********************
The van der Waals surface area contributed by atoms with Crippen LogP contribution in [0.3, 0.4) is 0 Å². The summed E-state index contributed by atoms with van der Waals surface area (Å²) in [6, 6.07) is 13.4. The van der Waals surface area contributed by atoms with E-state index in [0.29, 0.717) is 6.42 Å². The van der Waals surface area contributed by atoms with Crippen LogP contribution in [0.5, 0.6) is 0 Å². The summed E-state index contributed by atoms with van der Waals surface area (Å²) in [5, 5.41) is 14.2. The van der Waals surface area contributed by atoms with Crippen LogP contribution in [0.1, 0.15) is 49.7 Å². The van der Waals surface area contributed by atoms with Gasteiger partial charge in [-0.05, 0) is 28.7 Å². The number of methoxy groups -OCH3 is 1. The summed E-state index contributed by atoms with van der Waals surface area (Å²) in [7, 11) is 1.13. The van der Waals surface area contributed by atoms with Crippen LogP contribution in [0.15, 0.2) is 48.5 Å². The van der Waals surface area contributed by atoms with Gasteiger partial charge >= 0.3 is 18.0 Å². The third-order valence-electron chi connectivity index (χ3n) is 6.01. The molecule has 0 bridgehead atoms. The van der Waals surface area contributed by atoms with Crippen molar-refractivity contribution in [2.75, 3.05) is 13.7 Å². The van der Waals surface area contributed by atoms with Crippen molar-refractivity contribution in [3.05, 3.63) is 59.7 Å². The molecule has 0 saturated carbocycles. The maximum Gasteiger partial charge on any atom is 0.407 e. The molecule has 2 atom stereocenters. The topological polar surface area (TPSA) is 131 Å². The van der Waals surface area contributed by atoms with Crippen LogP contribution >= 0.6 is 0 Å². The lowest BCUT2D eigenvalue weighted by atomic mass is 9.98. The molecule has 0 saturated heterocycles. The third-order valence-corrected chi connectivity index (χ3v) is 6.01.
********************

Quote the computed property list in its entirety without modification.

The van der Waals surface area contributed by atoms with Crippen LogP contribution in [0.3, 0.4) is 0 Å². The summed E-state index contributed by atoms with van der Waals surface area (Å²) in [6, 6.07) is 13.4. The van der Waals surface area contributed by atoms with E-state index in [0.29, 0.717) is 6.42 Å². The van der Waals surface area contributed by atoms with Crippen LogP contribution in [0.5, 0.6) is 0 Å². The summed E-state index contributed by atoms with van der Waals surface area (Å²) in [5, 5.41) is 14.2. The van der Waals surface area contributed by atoms with Crippen LogP contribution in [0.1, 0.15) is 49.7 Å². The van der Waals surface area contributed by atoms with Gasteiger partial charge in [-0.05, 0) is 28.7 Å². The number of methoxy groups -OCH3 is 1. The summed E-state index contributed by atoms with van der Waals surface area (Å²) in [7, 11) is 1.13. The van der Waals surface area contributed by atoms with Crippen LogP contribution in [0.15, 0.2) is 48.5 Å². The van der Waals surface area contributed by atoms with Gasteiger partial charge >= 0.3 is 18.0 Å². The third-order valence-electron chi connectivity index (χ3n) is 6.01. The molecule has 0 bridgehead atoms. The van der Waals surface area contributed by atoms with Crippen molar-refractivity contribution in [2.75, 3.05) is 13.7 Å². The van der Waals surface area contributed by atoms with Crippen molar-refractivity contribution in [3.05, 3.63) is 59.7 Å². The molecule has 0 saturated carbocycles. The maximum Gasteiger partial charge on any atom is 0.407 e. The molecule has 2 atom stereocenters. The topological polar surface area (TPSA) is 131 Å². The van der Waals surface area contributed by atoms with Crippen LogP contribution >= 0.6 is 0 Å². The lowest BCUT2D eigenvalue weighted by atomic mass is 9.98. The molecule has 0 saturated heterocycles. The third-order valence-corrected chi connectivity index (χ3v) is 6.01.